2 Jun 2016

Fish dumping a 'beatup' - fishing federation

3:47 pm on 2 June 2016

Recent allegations of fish dumping are not a fair representation of the industry, the Federation of Commercial Fisherman president says.

A Sealord fishing boat at sea.

A Sealord fishing boat at sea in 2014. (File photo) Photo: RNZ / Alison Hossain

A Ministry for Primary Industries report leaked last month showed its own officials believed between 20 and 100 percent of some quota fish were being discarded during every haul.

The report, written by a ministry investigator, said MPI's own failure to prosecute skippers is contributing to over-fishing and illegal dumping.

Federation of Commercial Fishermen president Doug Saunders-Loder said at the organisation's annual conference in Christchurch today that the report was frustrating as the actions of some have led to a huge misunderstanding of the industry.

"Fisheries management in New Zealand is in a good position and we need to acknowledge that and support those who work in the fishing industry.

"I think the news about fish dumping is a beat up, it's not as bad as it's been made out to be and the public needs to have confidence in that."

He said some changes needed to be made to management in the industry so there could be a better understanding of the issue.

"There needs to better collaboration between the government and the industry - it's happening now but I would like to see it happen faster.

"We are not very good as an industry of portraying our story, we have a well maintained sustainable fishery which is creating jobs for the next generation, we need to focus on telling that story rather than focusing on a small amount of managed discarding which happens."

Mr Saunders-Loder said the industry is working on leadership opportunities for the next generation of fishermen.

"The younger guys struggle with being proud of their job because of the negative perceptions which get thrown around, people need to understand there is a difference between discarding fish and dumping fish."

He said dumping is illegal and not in the industry's interest.

"Managed discard is when small or damaged fish are put back, in some cases they are still alive."

Adam Clow is a third generation fisherman operating from the Coromandel.

"There is a small group which are wrecking it for the rest of us, I believe in what I do and want to hold my head up high but the perceptions are so tough."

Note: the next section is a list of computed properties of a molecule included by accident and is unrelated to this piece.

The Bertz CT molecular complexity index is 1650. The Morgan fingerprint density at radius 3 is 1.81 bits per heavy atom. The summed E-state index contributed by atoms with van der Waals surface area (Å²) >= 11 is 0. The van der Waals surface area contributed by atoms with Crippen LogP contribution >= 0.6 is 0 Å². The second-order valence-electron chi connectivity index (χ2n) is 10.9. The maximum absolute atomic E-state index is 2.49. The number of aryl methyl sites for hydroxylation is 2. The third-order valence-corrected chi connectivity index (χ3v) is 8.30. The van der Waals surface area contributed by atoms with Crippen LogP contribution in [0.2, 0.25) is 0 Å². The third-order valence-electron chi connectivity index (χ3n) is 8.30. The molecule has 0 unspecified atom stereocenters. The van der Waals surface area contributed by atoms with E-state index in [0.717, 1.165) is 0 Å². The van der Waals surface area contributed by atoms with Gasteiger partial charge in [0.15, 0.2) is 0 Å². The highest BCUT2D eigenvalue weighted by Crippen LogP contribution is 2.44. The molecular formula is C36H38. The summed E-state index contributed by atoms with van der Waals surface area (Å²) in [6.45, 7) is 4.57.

Mr Clow said it was not in any fisherman's interest to over-fish or throw fish away, and he has come up with an initiative to show people where the fish they are eating has come from.

"It's all about connecting the consumer with the fisherman, there is a code on the back of the fish bought which takes people to a website where they can watch a video about what the fishing industry is like," Mr Clow said.

Graeme Sinclair from TV series Gone Fishin' told the conference the quota management system has been successful over the past 30 years.

"There is need for change in a couple of places but the government is now aware of that.

"The commercial industry doesn't sit on its hands, in the old days fishermen were mining the resource but now they are farming it, and farmers don't deplete the environment or their stock."

He said the quota management paved the way for a change in attitude.

"Recent suggestions that McDonald's cancel their hoki order due to the MPI report is totally irresponsible and shows a real lack of understanding, hoki has a gold standard in international sustainability.

"New Zealand has a sustainable fishery that focuses on the future that is something we should be proud of."

Mr Sincliar said the footage of the fish discards was not a good look.

"It has to be addressed, the commercial industry has made suggestions for a few years now to tidy that up, some tweaks need to be made to the quota management system to allow that, but progress is being made," Mr Sinclair said.

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